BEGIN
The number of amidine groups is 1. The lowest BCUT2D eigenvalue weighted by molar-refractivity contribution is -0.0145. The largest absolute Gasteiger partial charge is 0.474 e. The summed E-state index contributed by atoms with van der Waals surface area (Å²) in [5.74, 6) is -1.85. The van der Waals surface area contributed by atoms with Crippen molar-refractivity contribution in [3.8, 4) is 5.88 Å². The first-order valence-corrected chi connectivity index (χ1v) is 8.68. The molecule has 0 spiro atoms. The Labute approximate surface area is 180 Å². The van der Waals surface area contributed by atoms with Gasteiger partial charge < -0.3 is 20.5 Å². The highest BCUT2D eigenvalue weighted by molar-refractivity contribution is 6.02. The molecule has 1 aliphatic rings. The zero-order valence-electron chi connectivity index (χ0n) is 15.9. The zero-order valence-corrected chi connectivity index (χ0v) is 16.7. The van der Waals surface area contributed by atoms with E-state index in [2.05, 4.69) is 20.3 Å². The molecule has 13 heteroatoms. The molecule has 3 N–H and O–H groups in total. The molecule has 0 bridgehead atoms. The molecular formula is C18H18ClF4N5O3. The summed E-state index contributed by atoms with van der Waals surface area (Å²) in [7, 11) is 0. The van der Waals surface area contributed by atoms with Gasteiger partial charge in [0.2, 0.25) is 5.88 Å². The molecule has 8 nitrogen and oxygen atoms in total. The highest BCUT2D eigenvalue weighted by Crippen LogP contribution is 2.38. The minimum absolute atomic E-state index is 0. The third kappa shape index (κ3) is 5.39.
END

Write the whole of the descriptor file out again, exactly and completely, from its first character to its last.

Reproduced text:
The number of amidine groups is 1. The lowest BCUT2D eigenvalue weighted by molar-refractivity contribution is -0.0145. The largest absolute Gasteiger partial charge is 0.474 e. The summed E-state index contributed by atoms with van der Waals surface area (Å²) in [5.74, 6) is -1.85. The van der Waals surface area contributed by atoms with Crippen molar-refractivity contribution in [3.8, 4) is 5.88 Å². The first-order valence-corrected chi connectivity index (χ1v) is 8.68. The molecule has 0 spiro atoms. The Labute approximate surface area is 180 Å². The van der Waals surface area contributed by atoms with Gasteiger partial charge < -0.3 is 20.5 Å². The highest BCUT2D eigenvalue weighted by molar-refractivity contribution is 6.02. The molecule has 1 aliphatic rings. The zero-order valence-electron chi connectivity index (χ0n) is 15.9. The zero-order valence-corrected chi connectivity index (χ0v) is 16.7. The van der Waals surface area contributed by atoms with E-state index in [2.05, 4.69) is 20.3 Å². The molecule has 13 heteroatoms. The molecule has 3 N–H and O–H groups in total. The molecule has 0 bridgehead atoms. The molecular formula is C18H18ClF4N5O3. The summed E-state index contributed by atoms with van der Waals surface area (Å²) in [7, 11) is 0. The van der Waals surface area contributed by atoms with Gasteiger partial charge in [0.2, 0.25) is 5.88 Å². The molecule has 8 nitrogen and oxygen atoms in total. The highest BCUT2D eigenvalue weighted by Crippen LogP contribution is 2.38. The minimum absolute atomic E-state index is 0. The third kappa shape index (κ3) is 5.39.